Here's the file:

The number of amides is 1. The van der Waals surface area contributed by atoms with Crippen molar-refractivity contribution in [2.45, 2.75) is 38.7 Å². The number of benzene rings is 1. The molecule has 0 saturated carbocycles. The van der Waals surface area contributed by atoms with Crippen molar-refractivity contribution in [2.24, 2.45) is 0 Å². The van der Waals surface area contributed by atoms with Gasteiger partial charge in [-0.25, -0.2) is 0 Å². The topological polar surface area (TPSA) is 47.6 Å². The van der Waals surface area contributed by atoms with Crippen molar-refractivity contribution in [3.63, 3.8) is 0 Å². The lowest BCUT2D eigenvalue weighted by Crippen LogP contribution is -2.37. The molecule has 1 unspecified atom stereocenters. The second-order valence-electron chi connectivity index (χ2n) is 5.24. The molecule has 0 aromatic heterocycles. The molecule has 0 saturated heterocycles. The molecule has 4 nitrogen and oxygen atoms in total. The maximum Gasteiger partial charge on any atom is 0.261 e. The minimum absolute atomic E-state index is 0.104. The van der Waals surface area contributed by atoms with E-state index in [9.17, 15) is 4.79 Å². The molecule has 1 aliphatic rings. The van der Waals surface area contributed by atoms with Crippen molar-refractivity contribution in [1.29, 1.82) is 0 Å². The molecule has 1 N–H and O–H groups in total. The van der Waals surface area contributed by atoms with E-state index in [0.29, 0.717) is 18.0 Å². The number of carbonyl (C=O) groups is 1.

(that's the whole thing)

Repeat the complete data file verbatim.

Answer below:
The number of amides is 1. The van der Waals surface area contributed by atoms with Crippen molar-refractivity contribution in [2.45, 2.75) is 38.7 Å². The number of benzene rings is 1. The molecule has 0 saturated carbocycles. The van der Waals surface area contributed by atoms with Crippen molar-refractivity contribution in [2.24, 2.45) is 0 Å². The van der Waals surface area contributed by atoms with Gasteiger partial charge in [-0.25, -0.2) is 0 Å². The topological polar surface area (TPSA) is 47.6 Å². The van der Waals surface area contributed by atoms with Crippen molar-refractivity contribution in [3.63, 3.8) is 0 Å². The lowest BCUT2D eigenvalue weighted by Crippen LogP contribution is -2.37. The molecule has 1 unspecified atom stereocenters. The second-order valence-electron chi connectivity index (χ2n) is 5.24. The molecule has 0 aromatic heterocycles. The molecule has 0 saturated heterocycles. The molecule has 4 nitrogen and oxygen atoms in total. The maximum Gasteiger partial charge on any atom is 0.261 e. The minimum absolute atomic E-state index is 0.104. The van der Waals surface area contributed by atoms with E-state index in [9.17, 15) is 4.79 Å². The molecule has 1 aliphatic rings. The van der Waals surface area contributed by atoms with Crippen molar-refractivity contribution in [1.29, 1.82) is 0 Å². The molecule has 1 N–H and O–H groups in total. The van der Waals surface area contributed by atoms with E-state index in [0.29, 0.717) is 18.0 Å². The number of carbonyl (C=O) groups is 1.